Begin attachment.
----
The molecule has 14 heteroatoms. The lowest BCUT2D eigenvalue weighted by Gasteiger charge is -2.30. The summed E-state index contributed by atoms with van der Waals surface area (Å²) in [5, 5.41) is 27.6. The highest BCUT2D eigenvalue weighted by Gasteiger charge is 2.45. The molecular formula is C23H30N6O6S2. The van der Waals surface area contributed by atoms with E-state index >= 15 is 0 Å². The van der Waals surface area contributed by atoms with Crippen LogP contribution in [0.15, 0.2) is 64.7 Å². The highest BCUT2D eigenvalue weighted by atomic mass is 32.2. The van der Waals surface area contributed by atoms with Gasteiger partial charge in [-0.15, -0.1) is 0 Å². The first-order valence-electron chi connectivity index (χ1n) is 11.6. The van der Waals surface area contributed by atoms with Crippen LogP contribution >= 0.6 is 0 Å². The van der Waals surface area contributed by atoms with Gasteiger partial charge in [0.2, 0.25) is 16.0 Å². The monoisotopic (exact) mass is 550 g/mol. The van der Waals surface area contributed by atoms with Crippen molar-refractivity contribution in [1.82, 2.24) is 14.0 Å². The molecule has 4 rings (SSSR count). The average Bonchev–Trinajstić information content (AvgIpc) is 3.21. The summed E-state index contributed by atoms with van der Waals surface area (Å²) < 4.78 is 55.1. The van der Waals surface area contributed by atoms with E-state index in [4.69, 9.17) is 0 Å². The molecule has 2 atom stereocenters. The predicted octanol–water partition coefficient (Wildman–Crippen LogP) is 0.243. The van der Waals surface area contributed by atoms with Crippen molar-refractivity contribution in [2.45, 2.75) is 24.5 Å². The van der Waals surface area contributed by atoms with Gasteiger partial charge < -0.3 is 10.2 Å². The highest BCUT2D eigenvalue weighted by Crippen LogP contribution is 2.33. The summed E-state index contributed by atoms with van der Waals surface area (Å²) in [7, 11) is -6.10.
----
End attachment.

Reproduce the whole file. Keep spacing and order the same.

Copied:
The molecule has 14 heteroatoms. The lowest BCUT2D eigenvalue weighted by Gasteiger charge is -2.30. The summed E-state index contributed by atoms with van der Waals surface area (Å²) in [5, 5.41) is 27.6. The highest BCUT2D eigenvalue weighted by Gasteiger charge is 2.45. The molecular formula is C23H30N6O6S2. The van der Waals surface area contributed by atoms with E-state index >= 15 is 0 Å². The van der Waals surface area contributed by atoms with Crippen LogP contribution in [0.15, 0.2) is 64.7 Å². The highest BCUT2D eigenvalue weighted by atomic mass is 32.2. The van der Waals surface area contributed by atoms with Gasteiger partial charge in [-0.15, -0.1) is 0 Å². The first-order valence-electron chi connectivity index (χ1n) is 11.6. The van der Waals surface area contributed by atoms with Crippen LogP contribution >= 0.6 is 0 Å². The van der Waals surface area contributed by atoms with Gasteiger partial charge in [0.2, 0.25) is 16.0 Å². The monoisotopic (exact) mass is 550 g/mol. The van der Waals surface area contributed by atoms with Crippen molar-refractivity contribution in [1.82, 2.24) is 14.0 Å². The molecule has 4 rings (SSSR count). The average Bonchev–Trinajstić information content (AvgIpc) is 3.21. The summed E-state index contributed by atoms with van der Waals surface area (Å²) < 4.78 is 55.1. The van der Waals surface area contributed by atoms with E-state index in [4.69, 9.17) is 0 Å². The molecule has 2 atom stereocenters. The predicted octanol–water partition coefficient (Wildman–Crippen LogP) is 0.243. The van der Waals surface area contributed by atoms with Crippen molar-refractivity contribution in [2.45, 2.75) is 24.5 Å². The van der Waals surface area contributed by atoms with Gasteiger partial charge < -0.3 is 10.2 Å². The highest BCUT2D eigenvalue weighted by Crippen LogP contribution is 2.33. The summed E-state index contributed by atoms with van der Waals surface area (Å²) in [7, 11) is -6.10.